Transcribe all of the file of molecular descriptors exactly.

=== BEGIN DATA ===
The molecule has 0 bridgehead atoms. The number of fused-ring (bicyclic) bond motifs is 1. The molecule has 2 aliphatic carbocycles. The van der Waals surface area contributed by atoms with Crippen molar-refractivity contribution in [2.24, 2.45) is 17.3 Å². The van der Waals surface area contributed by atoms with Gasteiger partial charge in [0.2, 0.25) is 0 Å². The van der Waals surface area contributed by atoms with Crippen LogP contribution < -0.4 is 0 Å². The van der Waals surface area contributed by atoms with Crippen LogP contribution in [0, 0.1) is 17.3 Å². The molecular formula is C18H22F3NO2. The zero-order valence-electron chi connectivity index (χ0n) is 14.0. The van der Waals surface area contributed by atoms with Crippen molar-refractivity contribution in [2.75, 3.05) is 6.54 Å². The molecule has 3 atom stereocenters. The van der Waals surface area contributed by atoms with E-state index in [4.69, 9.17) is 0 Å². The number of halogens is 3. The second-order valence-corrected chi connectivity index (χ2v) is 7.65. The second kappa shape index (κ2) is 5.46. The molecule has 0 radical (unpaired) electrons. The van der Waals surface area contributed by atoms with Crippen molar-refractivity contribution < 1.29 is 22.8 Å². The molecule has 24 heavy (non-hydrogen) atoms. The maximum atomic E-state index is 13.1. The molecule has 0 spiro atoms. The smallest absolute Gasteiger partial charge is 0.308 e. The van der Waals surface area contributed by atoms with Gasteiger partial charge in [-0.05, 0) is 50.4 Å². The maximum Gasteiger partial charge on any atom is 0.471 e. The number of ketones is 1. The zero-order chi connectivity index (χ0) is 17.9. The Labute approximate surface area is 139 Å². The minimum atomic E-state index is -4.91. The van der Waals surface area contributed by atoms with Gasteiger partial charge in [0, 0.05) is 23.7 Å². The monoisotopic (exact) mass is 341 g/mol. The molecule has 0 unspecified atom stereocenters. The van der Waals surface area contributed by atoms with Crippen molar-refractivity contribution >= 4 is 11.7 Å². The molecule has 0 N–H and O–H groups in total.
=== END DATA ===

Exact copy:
The molecule has 0 bridgehead atoms. The number of fused-ring (bicyclic) bond motifs is 1. The molecule has 2 aliphatic carbocycles. The van der Waals surface area contributed by atoms with Crippen molar-refractivity contribution in [2.24, 2.45) is 17.3 Å². The van der Waals surface area contributed by atoms with Gasteiger partial charge in [0.2, 0.25) is 0 Å². The van der Waals surface area contributed by atoms with Crippen LogP contribution < -0.4 is 0 Å². The van der Waals surface area contributed by atoms with Crippen LogP contribution in [0, 0.1) is 17.3 Å². The molecular formula is C18H22F3NO2. The zero-order valence-electron chi connectivity index (χ0n) is 14.0. The van der Waals surface area contributed by atoms with Crippen molar-refractivity contribution in [2.75, 3.05) is 6.54 Å². The molecule has 3 atom stereocenters. The van der Waals surface area contributed by atoms with E-state index in [4.69, 9.17) is 0 Å². The number of halogens is 3. The second-order valence-corrected chi connectivity index (χ2v) is 7.65. The second kappa shape index (κ2) is 5.46. The molecule has 0 radical (unpaired) electrons. The van der Waals surface area contributed by atoms with Crippen molar-refractivity contribution < 1.29 is 22.8 Å². The molecule has 24 heavy (non-hydrogen) atoms. The maximum atomic E-state index is 13.1. The molecule has 0 spiro atoms. The smallest absolute Gasteiger partial charge is 0.308 e. The van der Waals surface area contributed by atoms with Gasteiger partial charge in [-0.05, 0) is 50.4 Å². The maximum Gasteiger partial charge on any atom is 0.471 e. The number of ketones is 1. The zero-order chi connectivity index (χ0) is 17.9. The Labute approximate surface area is 139 Å². The minimum atomic E-state index is -4.91. The van der Waals surface area contributed by atoms with Gasteiger partial charge in [0, 0.05) is 23.7 Å². The monoisotopic (exact) mass is 341 g/mol. The molecule has 0 unspecified atom stereocenters. The van der Waals surface area contributed by atoms with Crippen molar-refractivity contribution >= 4 is 11.7 Å². The molecule has 0 N–H and O–H groups in total.